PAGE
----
I arrived at new student orientation in 2002 with a lot of excitement and optimism. I was also looking forward to living in San Francisco like so many other people in my peer group. This was supposed to be the next stage of my life, and be a good one. Nothing could be further from the truth.
I performed horribly in the first year of law school, made about one real friend, and had a really difficult time. I contemplated quitting multiple times, but I forced myself to stick with it. Looking back, I really should have done something else after just "not getting it" for the entire first year. Contrary to school policy, I worked on the side doing computer programming. That was also a mistake, but who could blame me? I had to have something to do that I was good at. I kept wanting to move to San Francisco but I couldn't afford it, so I lived at home with the folks.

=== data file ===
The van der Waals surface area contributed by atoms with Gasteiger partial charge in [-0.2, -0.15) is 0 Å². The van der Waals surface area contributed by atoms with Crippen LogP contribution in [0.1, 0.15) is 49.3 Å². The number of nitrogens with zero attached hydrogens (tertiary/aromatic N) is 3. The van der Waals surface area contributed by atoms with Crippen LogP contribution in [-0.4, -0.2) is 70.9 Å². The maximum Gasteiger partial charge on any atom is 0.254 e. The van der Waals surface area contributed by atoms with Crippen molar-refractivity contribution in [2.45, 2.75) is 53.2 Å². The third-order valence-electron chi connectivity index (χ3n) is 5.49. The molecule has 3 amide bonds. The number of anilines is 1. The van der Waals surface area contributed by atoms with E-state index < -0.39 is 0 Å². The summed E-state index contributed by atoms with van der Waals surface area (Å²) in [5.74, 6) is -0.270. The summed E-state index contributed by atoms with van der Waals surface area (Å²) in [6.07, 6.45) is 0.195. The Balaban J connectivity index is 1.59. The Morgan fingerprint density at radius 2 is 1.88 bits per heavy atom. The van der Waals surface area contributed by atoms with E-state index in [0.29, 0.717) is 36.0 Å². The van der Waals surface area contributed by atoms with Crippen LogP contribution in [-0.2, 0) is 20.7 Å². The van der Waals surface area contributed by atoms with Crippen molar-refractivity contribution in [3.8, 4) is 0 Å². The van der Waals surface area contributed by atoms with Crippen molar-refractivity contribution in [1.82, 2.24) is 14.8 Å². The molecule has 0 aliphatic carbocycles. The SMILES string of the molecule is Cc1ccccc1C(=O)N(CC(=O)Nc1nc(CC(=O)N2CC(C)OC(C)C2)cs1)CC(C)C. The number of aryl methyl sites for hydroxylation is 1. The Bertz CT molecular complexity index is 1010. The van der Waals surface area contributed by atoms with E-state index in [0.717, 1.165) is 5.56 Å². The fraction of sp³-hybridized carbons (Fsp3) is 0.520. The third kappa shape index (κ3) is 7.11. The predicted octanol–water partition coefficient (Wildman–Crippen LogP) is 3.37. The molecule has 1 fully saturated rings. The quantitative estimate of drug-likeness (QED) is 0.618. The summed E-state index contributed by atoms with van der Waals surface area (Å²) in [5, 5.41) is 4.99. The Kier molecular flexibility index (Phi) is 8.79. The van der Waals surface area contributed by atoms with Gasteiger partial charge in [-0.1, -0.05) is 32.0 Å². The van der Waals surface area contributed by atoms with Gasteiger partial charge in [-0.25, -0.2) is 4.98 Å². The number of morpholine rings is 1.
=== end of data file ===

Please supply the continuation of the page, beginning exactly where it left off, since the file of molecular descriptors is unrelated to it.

I did better in the second year, mainly because I got a job on campus doing computer programming. I spent way, way more time doing my campus job than studying, because it was enjoyable compared to the legal work and quite fulfilling.
I did a lot better in my third year and continued working on campus. The year flew by because I was so busy. I failed miserably at on campus interviewing, so I graduated with no job lined up.
The Bar exam
I spent two months studying like crazy. Bar/Bri was an excellent review course and worth the money. Honestly, the bar review course was the first time I ever learned how to write a law school/bar exam essay, because they never taught us how to do that in law school. No wonder I did so badly.
Last updated: July 6, 2018
© 2018 Andrew G. Watters